As a result of my recent knee surgery, over the past month or so, I’ve been mostly housebound.  On the few occasions where I’ve been in social situations, I’ve noticed something about myself.  Other than responding to questions about my surgery and recuperation, I pretty much have nothing of interest to say.  I’ve become a bore.

I don’t doubt that even before the knee debacle there were people with whom I engaged who didn’t find my presence exactly scintillating but what I now notice is that even I don’t have so much fun being with me. The well of pleasure I took in hanging out with myself has started to run dry.

My descent into becoming a totally un-engaging person has been accompanied by an ennui, a boredom which has been especially hard for me to shake.  When I’ve mentioned this to some friends, a few suggested that with all the time I seem to have on my hands (since I do nothing but ice my knee) I could spend more time writing this blog. Which, on paper, makes sense.  But the truth is, very little happens in the part of my apartment where I’m ensconced that’s worth writing about.

So, when I made plans last week with my girlfriend, Lebasi, to go out for dinner I was pretty excited. It happened to be, as (bad) luck would have it, on Halloween. We decided to walk down to the restaurant which is a few avenue blocks away. But what I didn’t count on was the throngs of people/families in the streets. Apparently, it’s been like this in Park Slope for some time now. But since I’ve spent the last number of Halloweens hiding under my desk or in my car parked inside my garage, the explosion of humanity on the streets has escaped me.

Because I was so worried that some little super-hero or princess would run into my brand-new knee, Lebasi ran interference for me as we made our way to the restaurant.  The trip was very daunting and I arrived at the restaurant with an even greater eagerness than usual (if possible) to have an intimate experience with a martini glass.

About an inch into my glass, I starting to regain some sense of equanimity.  Lebasi and I ordered dinner at the bar and were in the midst of eating when, without warning, several families of trick-or-treaters blew into the restaurant creating a tumult which was completely at odds with my vision of a lovely dinner. This went on for what seemed like days (but was actually about five minutes—  a window into my soul). Unfortunately (for me . . . and for whoever is with me), I have a fairly simple rule: if I’m dining at a restaurant where the entrees are more than $7.99, I pretty much expect an aggravation-free experience.  Which was exactly what was not happening.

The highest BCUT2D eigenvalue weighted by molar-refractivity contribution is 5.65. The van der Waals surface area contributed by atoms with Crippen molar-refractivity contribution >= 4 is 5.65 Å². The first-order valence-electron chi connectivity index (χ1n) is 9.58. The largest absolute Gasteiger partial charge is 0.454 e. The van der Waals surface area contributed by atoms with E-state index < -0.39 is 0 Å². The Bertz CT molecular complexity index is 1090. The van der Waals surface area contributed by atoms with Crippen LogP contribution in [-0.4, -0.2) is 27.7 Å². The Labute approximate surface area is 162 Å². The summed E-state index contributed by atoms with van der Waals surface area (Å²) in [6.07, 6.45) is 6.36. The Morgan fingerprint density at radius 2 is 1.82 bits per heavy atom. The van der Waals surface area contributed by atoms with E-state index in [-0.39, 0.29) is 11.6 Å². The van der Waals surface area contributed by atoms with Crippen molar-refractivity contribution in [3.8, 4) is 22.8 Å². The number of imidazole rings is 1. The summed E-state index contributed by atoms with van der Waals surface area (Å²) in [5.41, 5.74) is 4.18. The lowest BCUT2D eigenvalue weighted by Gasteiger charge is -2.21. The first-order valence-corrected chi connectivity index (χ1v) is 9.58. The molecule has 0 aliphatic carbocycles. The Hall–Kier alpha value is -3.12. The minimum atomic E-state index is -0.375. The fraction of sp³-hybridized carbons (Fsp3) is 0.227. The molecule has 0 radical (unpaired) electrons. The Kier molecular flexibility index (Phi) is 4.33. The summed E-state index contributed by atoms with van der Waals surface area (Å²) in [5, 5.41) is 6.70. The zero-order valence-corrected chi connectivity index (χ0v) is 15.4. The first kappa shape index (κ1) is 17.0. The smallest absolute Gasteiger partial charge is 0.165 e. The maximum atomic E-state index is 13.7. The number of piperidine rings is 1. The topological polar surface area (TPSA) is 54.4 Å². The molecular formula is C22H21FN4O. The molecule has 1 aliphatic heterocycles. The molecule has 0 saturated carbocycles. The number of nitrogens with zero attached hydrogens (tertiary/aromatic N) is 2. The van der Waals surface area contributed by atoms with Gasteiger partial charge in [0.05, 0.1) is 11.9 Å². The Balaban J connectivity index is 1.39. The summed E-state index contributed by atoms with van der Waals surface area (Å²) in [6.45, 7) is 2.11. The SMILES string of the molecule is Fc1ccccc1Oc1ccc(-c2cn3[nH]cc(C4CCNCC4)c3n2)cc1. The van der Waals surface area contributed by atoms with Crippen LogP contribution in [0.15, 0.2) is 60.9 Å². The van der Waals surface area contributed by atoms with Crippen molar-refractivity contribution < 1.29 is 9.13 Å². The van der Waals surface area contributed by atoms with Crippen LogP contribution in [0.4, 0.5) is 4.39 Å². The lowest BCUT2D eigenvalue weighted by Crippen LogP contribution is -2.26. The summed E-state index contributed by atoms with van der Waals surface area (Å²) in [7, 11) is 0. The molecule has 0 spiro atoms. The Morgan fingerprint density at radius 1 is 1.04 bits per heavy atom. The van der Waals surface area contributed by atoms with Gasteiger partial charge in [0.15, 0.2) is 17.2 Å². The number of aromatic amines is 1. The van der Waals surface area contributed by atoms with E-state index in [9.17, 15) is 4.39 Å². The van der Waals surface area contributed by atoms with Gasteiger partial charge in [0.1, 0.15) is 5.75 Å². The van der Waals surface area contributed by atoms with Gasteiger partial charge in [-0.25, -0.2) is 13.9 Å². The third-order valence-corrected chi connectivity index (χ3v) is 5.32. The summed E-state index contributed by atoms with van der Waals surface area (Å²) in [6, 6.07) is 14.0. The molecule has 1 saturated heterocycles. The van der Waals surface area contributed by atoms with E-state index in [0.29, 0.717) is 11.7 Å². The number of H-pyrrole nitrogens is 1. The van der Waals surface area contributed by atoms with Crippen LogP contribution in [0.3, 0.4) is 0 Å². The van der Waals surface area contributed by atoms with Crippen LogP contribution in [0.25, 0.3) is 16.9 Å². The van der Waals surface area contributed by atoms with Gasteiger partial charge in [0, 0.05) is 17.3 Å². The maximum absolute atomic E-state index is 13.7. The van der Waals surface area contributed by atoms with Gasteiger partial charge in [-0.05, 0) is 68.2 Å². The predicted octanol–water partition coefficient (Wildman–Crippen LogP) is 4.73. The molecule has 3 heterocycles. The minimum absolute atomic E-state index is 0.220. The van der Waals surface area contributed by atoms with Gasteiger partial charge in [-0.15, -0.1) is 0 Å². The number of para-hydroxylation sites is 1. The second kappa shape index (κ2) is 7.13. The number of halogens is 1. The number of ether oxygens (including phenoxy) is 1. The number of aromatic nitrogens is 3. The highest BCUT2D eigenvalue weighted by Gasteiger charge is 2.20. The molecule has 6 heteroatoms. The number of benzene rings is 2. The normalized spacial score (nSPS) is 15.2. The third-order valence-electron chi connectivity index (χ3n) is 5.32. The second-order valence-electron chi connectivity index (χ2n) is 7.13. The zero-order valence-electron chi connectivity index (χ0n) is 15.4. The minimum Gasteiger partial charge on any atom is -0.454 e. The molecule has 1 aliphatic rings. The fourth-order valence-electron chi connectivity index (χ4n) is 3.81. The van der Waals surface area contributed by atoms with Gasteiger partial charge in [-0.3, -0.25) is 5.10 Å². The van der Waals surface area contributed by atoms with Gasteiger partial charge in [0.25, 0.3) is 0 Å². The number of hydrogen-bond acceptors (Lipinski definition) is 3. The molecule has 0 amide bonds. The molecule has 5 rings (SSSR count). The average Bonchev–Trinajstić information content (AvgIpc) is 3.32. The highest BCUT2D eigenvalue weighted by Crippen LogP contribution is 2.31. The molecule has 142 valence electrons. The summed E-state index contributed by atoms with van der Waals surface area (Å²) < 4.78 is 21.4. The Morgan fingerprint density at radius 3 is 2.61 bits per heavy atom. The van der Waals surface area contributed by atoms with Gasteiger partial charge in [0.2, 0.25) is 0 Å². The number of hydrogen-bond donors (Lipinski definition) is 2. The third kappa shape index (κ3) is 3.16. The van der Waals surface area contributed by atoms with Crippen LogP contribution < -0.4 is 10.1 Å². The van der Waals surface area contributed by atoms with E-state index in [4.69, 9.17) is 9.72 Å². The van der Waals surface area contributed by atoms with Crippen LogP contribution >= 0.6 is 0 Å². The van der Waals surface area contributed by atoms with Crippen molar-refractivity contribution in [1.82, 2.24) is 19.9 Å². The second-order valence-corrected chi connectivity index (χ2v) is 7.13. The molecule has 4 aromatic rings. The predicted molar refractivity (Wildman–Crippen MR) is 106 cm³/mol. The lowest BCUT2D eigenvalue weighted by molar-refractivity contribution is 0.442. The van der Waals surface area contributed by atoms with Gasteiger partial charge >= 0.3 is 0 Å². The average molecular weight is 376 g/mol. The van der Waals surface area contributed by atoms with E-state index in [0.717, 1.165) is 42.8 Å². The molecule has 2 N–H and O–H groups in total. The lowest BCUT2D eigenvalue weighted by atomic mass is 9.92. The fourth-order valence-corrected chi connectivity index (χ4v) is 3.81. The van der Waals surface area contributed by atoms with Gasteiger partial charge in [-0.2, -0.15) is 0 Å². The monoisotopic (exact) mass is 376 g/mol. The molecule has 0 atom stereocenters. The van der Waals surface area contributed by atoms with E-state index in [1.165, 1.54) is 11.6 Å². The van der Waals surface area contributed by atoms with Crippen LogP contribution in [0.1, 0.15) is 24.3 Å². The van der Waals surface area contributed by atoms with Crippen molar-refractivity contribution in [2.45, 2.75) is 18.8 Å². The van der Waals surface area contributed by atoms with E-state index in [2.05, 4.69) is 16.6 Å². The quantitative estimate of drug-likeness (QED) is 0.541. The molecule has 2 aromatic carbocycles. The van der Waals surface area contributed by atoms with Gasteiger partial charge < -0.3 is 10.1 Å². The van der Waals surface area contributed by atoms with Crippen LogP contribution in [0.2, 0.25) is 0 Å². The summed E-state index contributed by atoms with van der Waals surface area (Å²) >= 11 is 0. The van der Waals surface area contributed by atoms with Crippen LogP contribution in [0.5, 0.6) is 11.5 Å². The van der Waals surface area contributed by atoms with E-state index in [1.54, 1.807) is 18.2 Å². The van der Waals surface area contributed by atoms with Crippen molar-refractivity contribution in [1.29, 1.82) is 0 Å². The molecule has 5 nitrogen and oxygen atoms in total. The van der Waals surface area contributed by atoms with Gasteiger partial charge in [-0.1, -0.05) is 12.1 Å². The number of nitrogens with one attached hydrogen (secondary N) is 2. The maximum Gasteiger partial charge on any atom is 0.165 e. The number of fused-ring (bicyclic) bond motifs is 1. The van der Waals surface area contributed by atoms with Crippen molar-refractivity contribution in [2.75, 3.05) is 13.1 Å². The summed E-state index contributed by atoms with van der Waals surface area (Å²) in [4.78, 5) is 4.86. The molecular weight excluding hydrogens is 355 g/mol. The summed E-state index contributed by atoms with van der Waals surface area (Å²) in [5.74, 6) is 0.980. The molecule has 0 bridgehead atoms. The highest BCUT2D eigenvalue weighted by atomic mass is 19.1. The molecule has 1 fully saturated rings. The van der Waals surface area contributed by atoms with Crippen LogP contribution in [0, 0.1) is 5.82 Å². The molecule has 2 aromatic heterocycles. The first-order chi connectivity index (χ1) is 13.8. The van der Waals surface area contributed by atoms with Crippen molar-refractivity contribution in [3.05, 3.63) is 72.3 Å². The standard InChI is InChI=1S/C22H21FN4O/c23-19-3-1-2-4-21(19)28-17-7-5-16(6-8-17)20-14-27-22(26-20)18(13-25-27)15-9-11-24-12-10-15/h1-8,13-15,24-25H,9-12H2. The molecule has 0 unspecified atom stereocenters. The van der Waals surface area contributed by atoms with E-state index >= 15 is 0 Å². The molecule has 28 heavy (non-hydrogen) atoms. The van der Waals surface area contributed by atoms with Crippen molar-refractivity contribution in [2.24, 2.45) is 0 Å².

So, I went over to these families and asked their addresses.  I said that I’d like to stop by their houses sometime while they’re having dinner. And I’d like to bring my grandkids; maybe with some of their friends. It shouldn’t be more than six or seven kids . . . nine, at most. Would that be okay?

Of course, that’s not what happened. (Maybe in a year or so.) Instead, I stewed or complained to Lebasi.  Or stewed and complained. Which, apparently, is not that attractive. Although she had some sense of my grinchiness from reading some of my blog posts, I think Lebasi had the mistaken impression that I had exaggerated for dramatic effect. Now the (black) cat is out of the bag. And I have some serious ground to make up. I told her that, going forward, I’d try to embrace the holiday. But next Halloween is a long time away.  So what I’m doing now is looking around for just the right outfit for Arbor Day. Sounds like fun!





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